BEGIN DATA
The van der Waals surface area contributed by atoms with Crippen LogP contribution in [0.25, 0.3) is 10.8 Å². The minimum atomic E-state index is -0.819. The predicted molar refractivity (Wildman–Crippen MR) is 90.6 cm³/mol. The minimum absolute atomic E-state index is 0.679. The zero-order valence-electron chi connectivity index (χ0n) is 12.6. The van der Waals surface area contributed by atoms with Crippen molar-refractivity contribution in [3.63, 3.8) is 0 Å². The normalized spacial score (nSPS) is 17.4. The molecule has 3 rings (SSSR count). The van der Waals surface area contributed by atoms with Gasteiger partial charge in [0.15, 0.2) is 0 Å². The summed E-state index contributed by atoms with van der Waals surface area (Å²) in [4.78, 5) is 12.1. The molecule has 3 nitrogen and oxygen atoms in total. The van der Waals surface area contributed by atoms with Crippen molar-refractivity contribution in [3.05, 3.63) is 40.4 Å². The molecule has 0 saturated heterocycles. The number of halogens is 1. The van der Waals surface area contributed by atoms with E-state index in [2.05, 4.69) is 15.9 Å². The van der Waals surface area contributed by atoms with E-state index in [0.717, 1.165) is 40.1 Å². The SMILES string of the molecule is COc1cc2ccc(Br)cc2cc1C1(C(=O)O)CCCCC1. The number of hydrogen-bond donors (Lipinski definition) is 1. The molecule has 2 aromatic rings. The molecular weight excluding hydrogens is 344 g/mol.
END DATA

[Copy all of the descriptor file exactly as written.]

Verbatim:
The van der Waals surface area contributed by atoms with Crippen LogP contribution in [0.25, 0.3) is 10.8 Å². The minimum atomic E-state index is -0.819. The predicted molar refractivity (Wildman–Crippen MR) is 90.6 cm³/mol. The minimum absolute atomic E-state index is 0.679. The zero-order valence-electron chi connectivity index (χ0n) is 12.6. The van der Waals surface area contributed by atoms with Crippen molar-refractivity contribution in [3.63, 3.8) is 0 Å². The normalized spacial score (nSPS) is 17.4. The molecule has 3 rings (SSSR count). The van der Waals surface area contributed by atoms with Gasteiger partial charge in [0.15, 0.2) is 0 Å². The summed E-state index contributed by atoms with van der Waals surface area (Å²) in [4.78, 5) is 12.1. The molecule has 3 nitrogen and oxygen atoms in total. The van der Waals surface area contributed by atoms with Crippen molar-refractivity contribution in [3.05, 3.63) is 40.4 Å². The molecule has 0 saturated heterocycles. The number of halogens is 1. The van der Waals surface area contributed by atoms with E-state index in [2.05, 4.69) is 15.9 Å². The van der Waals surface area contributed by atoms with E-state index in [0.717, 1.165) is 40.1 Å². The SMILES string of the molecule is COc1cc2ccc(Br)cc2cc1C1(C(=O)O)CCCCC1. The number of hydrogen-bond donors (Lipinski definition) is 1. The molecule has 2 aromatic rings. The molecular weight excluding hydrogens is 344 g/mol.